It’s great to purchase anime that have recently finished, but eventually years down the line (if demand is high enough), they may be re-released with improved quality and redone masters according to the standards set by that time. While improved video quality may be enough to capture the purchases of the diehard fans that anime companies are aiming for, there are a multitude of ways fans can be further satisfied with buying their favorite series yet again.
Personally, if one of my old favorite series was retouched and released with a new eye-candy resolution, I would buy it regardless. However, there are more than several ways that these re-releases can satisfy my needs as a fan — which I will delve into, right after the jump.
Bonus Art/Guide Book
Naturally, a fan’s ultimate collection should come with an item that reinforces their respect for the intricate design of their favorites series, as well as the work put into it by the staff. This is where art and guide books shine the most, especially when packaged together as a neat bonus.
These books should obviously be fan-centric and content may vary depending on the series, but the following is the bare-bones of what an ideal “series guide” should be like if included in a complete series set. As well as being an episode guide, these books should include fun tidbits such as in-universe and real life timelines (especially for classic, long-running series like Dragon Ball or Yu Yu Hakusho), character profiles and their relations (family tree, relationship chart, etc.), and a character design page, with details about the evolution of their designs (including prototype designs).
Production artwork for things such as recurring settings is always nice to have either included in a book or as a feature within the discs, regardless of the set’s status as a collector’s item or just a regular set of discs.
I’m confident that people who read mu posts have kept up with an anime series as it was airing in Japan before (either through KeyHoleTV or through fansubs). Ever notice those nifty static images at the end of every episode, usually accompanied by a “Thanks for watching!” or a “See ya’ soon!”? Well, be sure to take as many screenshots of them as you can, as those tend to be very rare finds. Why? Because they are almost never included on home releases.
Sure, these aren’t a necessity, and it’s way too nitpicky to complain about, but considering the pricing of these “complete” series sets, including them in a bonus art gallery as a feature or including them within the above-mentioned art books shouldn’t be too much of hassle for anime companies to do. Unless they’re thrown away at the studio, which they really shouldn’t do (god bless Aniplex and Shaft for conforming to these wished for Puella Magi Madoka Magica!). It shouldn’t be much of a problem for modern anime, as they were produced during the era of file-sharing and have a low possibility of having things like this turn into “lost gems,” but it would still be a nice inclusion nevertheless.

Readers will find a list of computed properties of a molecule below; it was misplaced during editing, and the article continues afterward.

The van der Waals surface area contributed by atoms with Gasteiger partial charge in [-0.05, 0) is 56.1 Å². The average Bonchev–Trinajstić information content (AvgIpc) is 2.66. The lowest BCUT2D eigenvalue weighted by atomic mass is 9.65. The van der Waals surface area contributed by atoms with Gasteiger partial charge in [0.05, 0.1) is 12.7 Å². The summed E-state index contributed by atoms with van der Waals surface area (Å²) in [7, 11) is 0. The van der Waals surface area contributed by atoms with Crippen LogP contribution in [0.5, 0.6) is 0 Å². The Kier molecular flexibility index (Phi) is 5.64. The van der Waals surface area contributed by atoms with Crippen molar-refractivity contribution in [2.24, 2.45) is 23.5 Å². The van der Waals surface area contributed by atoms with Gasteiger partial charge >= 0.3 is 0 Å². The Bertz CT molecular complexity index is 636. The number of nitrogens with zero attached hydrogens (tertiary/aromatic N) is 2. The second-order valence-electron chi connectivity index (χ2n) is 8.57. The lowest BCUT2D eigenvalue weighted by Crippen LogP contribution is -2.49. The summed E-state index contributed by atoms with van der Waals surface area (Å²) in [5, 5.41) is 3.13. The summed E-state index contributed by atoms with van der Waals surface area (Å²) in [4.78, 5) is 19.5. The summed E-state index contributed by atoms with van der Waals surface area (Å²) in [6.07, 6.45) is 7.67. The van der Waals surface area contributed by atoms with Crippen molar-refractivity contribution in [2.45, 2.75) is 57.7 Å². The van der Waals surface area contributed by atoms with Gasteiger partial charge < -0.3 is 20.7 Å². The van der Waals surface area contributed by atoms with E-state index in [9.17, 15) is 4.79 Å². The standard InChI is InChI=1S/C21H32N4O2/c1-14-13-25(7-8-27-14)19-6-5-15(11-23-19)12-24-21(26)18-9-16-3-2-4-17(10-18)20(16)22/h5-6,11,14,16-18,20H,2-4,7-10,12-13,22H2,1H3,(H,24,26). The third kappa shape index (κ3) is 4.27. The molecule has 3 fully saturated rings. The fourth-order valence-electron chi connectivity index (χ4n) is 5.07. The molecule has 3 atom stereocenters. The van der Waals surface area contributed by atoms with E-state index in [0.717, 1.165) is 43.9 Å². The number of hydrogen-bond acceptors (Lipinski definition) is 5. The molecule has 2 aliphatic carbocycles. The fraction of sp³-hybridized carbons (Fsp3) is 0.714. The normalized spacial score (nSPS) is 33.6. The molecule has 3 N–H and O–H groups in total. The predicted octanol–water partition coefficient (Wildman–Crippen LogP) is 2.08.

Awesome Main Menu
Not really an “extra” considering DVDs and Blu-Rays are gonna have menus anyway, but a good menu screen is always a plus.
Surely, sets that are billed as the “Perfect Best” or “Ultimate Best Collection” shouldn’t have a flat and boring menu screen. At the same time, it shouldn’t be too flashy. Bland menu screens can certainly be overlooked on regular releases, but when you throw “Perfect”, “Best”, and other positive superlative adjectives out there, fans expect even the smallest things to give them a sense of “awe.” A nice design that fits the style of the series, coupled with a nice track from the OST, can go a long way in pumping you up for a marathon of your favorite anime on the couch, as you hit that “Play All” button.
Visually, a good example of this would be the picture above, the menu of the first Cardcaptor Sakura movie on Blu-Ray. Fans of the anime will see that it’s stylized to fit with Cardcaptor Sakura, but at the same time doesn’t go so overboard that it looks hard to navigate.
Special CVs and Other Junk
Some of our favorite anime characters become popular enough to guest star in silly promotional videos and variety shows. A complete set of these clips rarely crop up as an extras feature, especially for revitalized releases of anime that aired before the recent decade.
No, seriously, unless someone in Japan recorded these on tape and put them online, they’ve become long-lost gems never to be seen again. It would be nice if companies took a little bit more effort to archive these and add them to these types of releases. For all we know, they aren’t even lost, just sitting in a vault somewhere waiting to be seen again.
“Making of Remastering”
Not much of a rarity compared to the above, but it’s personally still a shame whenever a remastered series collection doesn’t feature a video going over the process of remastering the footage and talking to the staff behind the work as they’re doing it, à la Culture Japan Season 2 Episode 9.
I always found such documentation to be interesting and of course, watching bits and pieces of how everything unfolds in production, as well as the sweat and tears put into it, really makes me appreciate the work put into making an anime. It’s not all shits and giggles.
Would just buying a remastered, complete series set of my favorite anime satisfy me enough as a fan? Of course! Watching your favorite series looking better-than-ever will always be a nice treat. That’s a fact, and I will absolutely enjoy my awesome purchases to death. But being more happy is never a bad thing, and the inclusion of these small (and probably amusing) aspects into a complete series set will at least make me feel sure that I bought a (near-)perfect release of my favorite anime.